Hall C will use the Git version control system to manage development of the Hall C 12 Gev analysis software. To start working with git, a public repository of a bare skeleton of a Hall C analyzer based on the Hall A PODD analyzer has been created.
One can view the git repository of hcana on the web.
Instructions for getting write access to our git server (to make personal repos, etc) are outlined here: hallcgit.jlab.org. Read-only access does not require a special account.
Setting up Git
You should have git, with at least version 1.5.3 installed on your computer. Most linux systems will have git installed.
- NOTE: git 1.7.x (or newer) is much, much better. We should have this rolled out on most machines at JLab and it is typically the default on personal installations. If you find an older version on a JLab-controlled machine you are advised to request an upgrade by submitting a JLab CCPR.
Personalize git on your machine with
git config --global user.name "Firstname Lastname" git config --global user.email "firstname.lastname@example.org"
By default, git pops up the vi editor for the user write comments when making commits. If you prefer emacs, do
git config --global core.editor "emacs"
Retrieving the Hall C analyzer skeleton with git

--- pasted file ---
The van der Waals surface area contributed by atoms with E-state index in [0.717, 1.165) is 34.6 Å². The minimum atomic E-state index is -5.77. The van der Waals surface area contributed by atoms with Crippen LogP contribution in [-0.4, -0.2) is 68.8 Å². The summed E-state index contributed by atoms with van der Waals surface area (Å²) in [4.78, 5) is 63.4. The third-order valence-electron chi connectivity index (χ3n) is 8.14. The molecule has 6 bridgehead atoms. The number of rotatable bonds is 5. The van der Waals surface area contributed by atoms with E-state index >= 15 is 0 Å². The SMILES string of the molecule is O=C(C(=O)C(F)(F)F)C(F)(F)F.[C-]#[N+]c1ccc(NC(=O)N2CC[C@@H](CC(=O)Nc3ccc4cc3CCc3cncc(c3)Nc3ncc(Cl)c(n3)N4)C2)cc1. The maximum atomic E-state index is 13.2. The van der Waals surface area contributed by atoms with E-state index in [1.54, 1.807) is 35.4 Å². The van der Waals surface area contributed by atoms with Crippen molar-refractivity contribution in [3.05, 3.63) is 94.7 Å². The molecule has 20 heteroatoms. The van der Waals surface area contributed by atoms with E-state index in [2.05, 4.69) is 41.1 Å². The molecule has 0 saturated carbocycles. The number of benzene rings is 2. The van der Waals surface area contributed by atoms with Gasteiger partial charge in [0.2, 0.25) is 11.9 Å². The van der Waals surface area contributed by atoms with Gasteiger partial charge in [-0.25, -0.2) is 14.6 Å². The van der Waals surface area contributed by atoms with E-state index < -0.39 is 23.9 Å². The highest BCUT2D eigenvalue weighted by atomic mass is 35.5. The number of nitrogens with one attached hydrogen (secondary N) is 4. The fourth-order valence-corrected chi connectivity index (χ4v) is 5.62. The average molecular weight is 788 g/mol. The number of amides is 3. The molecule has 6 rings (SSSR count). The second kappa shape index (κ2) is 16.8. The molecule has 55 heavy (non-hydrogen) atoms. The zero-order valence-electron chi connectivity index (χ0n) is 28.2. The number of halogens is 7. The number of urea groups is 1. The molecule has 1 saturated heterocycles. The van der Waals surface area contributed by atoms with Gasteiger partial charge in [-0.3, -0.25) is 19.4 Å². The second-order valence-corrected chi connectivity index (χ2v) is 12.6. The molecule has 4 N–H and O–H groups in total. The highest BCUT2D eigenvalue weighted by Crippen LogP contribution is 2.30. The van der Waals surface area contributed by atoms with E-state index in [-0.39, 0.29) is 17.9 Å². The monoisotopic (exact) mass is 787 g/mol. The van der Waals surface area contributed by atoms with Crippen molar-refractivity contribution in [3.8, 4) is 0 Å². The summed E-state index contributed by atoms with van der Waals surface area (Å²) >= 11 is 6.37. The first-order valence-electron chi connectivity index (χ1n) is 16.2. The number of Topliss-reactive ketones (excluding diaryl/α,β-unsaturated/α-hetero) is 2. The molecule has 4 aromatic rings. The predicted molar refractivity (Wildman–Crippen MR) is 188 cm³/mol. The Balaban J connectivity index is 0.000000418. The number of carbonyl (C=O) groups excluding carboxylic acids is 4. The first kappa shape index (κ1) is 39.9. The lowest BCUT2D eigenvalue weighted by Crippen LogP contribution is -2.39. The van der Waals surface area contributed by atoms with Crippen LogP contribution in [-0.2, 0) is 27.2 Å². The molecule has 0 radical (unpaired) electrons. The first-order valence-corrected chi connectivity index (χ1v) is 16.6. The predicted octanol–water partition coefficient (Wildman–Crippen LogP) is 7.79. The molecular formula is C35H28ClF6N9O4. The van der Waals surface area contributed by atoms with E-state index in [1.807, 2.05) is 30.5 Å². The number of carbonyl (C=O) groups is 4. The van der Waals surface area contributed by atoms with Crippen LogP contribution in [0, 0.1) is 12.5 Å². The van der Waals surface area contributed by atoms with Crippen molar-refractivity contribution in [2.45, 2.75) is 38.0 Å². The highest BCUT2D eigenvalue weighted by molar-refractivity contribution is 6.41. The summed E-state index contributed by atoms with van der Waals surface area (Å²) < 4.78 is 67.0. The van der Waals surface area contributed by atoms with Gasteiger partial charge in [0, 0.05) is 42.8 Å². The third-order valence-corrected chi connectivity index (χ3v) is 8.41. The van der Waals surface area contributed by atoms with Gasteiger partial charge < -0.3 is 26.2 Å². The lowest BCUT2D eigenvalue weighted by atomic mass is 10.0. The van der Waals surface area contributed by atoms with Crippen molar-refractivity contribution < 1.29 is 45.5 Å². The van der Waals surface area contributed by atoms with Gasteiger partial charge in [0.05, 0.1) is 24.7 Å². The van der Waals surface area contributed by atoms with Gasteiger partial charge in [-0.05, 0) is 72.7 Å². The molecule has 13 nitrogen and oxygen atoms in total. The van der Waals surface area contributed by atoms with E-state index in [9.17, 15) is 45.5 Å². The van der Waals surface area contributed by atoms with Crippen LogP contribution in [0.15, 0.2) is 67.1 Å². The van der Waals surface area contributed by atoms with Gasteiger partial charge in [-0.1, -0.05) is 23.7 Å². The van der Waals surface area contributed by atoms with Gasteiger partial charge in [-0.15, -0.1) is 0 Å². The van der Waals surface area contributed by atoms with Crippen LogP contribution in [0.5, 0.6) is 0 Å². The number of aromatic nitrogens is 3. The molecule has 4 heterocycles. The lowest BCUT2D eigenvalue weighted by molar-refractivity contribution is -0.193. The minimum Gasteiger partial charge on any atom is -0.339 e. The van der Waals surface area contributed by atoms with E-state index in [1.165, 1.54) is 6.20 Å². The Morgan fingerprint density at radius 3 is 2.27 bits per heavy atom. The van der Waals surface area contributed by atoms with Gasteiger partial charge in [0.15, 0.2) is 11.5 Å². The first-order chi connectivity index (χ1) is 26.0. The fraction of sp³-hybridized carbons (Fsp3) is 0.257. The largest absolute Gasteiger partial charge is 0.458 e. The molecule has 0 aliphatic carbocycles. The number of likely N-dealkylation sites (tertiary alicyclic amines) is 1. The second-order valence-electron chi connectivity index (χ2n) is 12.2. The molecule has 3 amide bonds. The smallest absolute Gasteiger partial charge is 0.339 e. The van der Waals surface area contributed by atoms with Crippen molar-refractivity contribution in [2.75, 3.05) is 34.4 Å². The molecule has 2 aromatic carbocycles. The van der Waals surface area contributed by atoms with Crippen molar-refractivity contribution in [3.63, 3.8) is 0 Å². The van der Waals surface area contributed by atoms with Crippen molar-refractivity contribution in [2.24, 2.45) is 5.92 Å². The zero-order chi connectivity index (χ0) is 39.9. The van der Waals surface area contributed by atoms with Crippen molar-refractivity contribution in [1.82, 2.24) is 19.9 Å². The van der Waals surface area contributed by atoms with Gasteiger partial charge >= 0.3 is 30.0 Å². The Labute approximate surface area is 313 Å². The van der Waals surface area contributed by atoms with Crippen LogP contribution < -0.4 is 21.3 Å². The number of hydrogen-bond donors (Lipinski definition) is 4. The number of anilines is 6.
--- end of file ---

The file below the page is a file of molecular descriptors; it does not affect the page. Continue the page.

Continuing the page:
The Hall C code is hosted on hallcgit.jlab.org. There is also a read-only mirror on github.com at . To retrieve the code, follow one of the two sections below:
To retrive the Hall C code with git, do
git clone git://github.com/sawjlab/hcana.git
This should work from machines on- and off-site now.
The read-write git archive is hosted on hallcgit.jlab.org. You need to have a public SSH key. Here are instructions for creating a public SSH key. Access to this server is by request only. Please email your public ssh key (probably named id_dsa_hallcgit.pub, if you followed the instructions) to Steve Wood (email@example.com) who will install it on the server. In the email tell Steve that you want access to the hcana repository. (See hallcgit.jlab.org for more information on using this server.) Once that is done, do
git clone firstname.lastname@example.org:hcana.git
Either of these two methodes will create a directory "hcana" containing a checked-out working copy of the "develop" branch and containing the revision history of the code.